Market

U.S. surgeon general defends CDC mask change, blames tech companies for COVID deaths By Reuters

© Reuters. FILE PHOTO: Critical care workers insert an endotracheal tube into a coronavirus disease (COVID-19) positive patient in the intensive care unit (ICU) at Sarasota Memorial Hospital in Sarasota, Florida, February 11, 2021. REUTERS/Shannon Stapleton/File Pho

WASHINGTON (Reuters) – U.S. Surgeon General Vivek Murthy stood by federal guidance that those fully vaccinated against COVID-19 no longer needed to wear masks, while blaming social media companies for fueling vaccine misinformation.

Murthy told CNN’s “State of the Union” that allowing vaccinated individuals to forgo masks also gives communities the flexibility to revert to mask mandates based on new infections and vaccination rates, as Los Angeles https://www.reuters.com/world/us/mask-mandate-returns-los-angeles-coronavirus-cases-rise-2021-07-15 has done.

Nationwide, new U.S. COVID-19 cases surged 70% this week compared with the prior seven days to an average of 30,000 new infections a day, fueled by the Delta variant. Deaths rose 26% week-over-week to an average of 250 lives lost a day, mostly in unvaccinated patients. (Graphic of global cases and deaths) https://tmsnrt.rs/34pvUyi

Murthy said that social media companies have fueled false narratives about the safety and effectiveness of COVID-19 vaccines, echoing President Joe Biden’s comments that social media companies were “killing people.” https://www.reuters.com/business/healthcare-pharmaceuticals/white-house-says-facebooks-steps-stop-vaccine-misinformation-are-inadequate-2021-07-16

“There have been positive steps taken by these technology companies,” Murthy said. “But what I’ve also said to them publicly and privately is that it’s not enough.”

Facebook (NASDAQ:) defended itself against Biden’s assertion in a post https:// on Saturday, saying that it promoted authoritative information about vaccines and acted aggressively against health misinformation on its platforms.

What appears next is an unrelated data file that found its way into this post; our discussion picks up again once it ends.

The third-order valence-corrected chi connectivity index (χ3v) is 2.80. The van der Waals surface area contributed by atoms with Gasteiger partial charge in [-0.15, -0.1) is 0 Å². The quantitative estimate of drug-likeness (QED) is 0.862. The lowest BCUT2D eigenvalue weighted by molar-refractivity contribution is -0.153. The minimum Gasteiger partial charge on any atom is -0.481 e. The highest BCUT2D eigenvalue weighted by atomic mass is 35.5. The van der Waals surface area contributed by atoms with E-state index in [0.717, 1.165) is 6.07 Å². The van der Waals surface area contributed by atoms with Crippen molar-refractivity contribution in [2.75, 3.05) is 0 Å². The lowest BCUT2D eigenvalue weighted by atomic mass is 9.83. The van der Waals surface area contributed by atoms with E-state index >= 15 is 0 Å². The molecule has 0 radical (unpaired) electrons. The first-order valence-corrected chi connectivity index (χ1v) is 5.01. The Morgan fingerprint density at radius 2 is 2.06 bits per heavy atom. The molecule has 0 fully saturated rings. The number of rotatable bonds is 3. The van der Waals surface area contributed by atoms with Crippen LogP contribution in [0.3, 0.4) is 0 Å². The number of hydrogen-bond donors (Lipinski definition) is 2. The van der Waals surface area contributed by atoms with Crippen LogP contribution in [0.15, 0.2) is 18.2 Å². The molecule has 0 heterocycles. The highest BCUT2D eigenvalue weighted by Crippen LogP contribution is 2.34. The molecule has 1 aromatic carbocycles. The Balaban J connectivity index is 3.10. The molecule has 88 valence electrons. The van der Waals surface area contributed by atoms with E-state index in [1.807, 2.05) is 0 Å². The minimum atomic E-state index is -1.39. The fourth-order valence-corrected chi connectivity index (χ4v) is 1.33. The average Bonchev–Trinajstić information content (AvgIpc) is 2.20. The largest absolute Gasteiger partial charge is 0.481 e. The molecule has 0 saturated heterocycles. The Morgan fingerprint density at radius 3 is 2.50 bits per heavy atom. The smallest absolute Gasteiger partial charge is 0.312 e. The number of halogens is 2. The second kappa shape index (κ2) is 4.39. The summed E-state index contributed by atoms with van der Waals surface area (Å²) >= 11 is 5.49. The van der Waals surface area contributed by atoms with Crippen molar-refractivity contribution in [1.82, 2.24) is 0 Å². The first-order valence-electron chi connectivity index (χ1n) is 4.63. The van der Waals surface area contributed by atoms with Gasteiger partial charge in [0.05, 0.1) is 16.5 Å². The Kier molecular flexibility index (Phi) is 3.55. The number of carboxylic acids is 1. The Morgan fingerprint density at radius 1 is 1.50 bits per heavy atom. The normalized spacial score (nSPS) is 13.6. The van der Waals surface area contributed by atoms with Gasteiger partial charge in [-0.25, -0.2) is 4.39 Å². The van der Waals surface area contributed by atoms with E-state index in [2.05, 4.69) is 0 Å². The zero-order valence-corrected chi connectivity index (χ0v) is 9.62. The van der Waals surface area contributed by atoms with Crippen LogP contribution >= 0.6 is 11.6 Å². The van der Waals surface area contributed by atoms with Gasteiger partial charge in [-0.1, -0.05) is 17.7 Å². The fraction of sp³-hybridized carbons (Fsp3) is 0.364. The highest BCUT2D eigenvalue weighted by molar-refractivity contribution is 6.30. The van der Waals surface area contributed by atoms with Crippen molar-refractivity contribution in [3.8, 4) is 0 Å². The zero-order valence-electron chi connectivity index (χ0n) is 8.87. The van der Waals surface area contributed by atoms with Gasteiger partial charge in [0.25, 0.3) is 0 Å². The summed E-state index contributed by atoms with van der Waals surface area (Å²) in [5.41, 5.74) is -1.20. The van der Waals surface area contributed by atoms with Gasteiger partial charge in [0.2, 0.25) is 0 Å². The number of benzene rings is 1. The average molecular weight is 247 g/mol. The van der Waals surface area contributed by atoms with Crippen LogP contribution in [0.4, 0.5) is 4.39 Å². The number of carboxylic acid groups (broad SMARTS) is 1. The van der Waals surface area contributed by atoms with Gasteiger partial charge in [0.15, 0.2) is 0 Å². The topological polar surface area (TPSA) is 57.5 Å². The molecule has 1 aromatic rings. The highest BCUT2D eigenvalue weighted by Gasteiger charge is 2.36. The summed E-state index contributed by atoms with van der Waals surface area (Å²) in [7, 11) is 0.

Democratic Minnesota Senator Amy Klobuchar told CNN’s “State of the Union” that she was looking into ways to hold social companies legally responsible for vaccine misinformation and suggested some might even need to be broken up.

“I am a fan of using anti-trust so we can get true competition against the dominant platforms,” Klobuchar said.

Ken McClure, the mayor of Springfield, Missouri, blamed misinformation as part of the driving force behind poor vaccination rates in his community which has experienced a huge spike in COVID-19 cases.

“I think we’re seeing a lot spread through social media,” McClure told CBS’s “Face the Nation.” “I think we as a society and certainly in our community are being hurt by it.”

Disclaimer: Fusion Media would like to remind you that the data contained in this website is not necessarily real-time nor accurate. All CFDs (stocks, indexes, futures) and Forex prices are not provided by exchanges but rather by market makers, and so prices may not be accurate and may differ from the actual market price, meaning prices are indicative and not appropriate for trading purposes. Therefore Fusion Media doesn`t bear any responsibility for any trading losses you might incur as a result of using this data.

Fusion Media or anyone involved with Fusion Media will not accept any liability for loss or damage as a result of reliance on the information including data, quotes, charts and buy/sell signals contained within this website. Please be fully informed regarding the risks and costs associated with trading the financial markets, it is one of the riskiest investment forms possible.


Most Related Links :
Business News Governmental News Finance News

Need Your Help Today. Your $1 can change life.

[charitable_donation_form campaign_id=57167]

Source link

Back to top button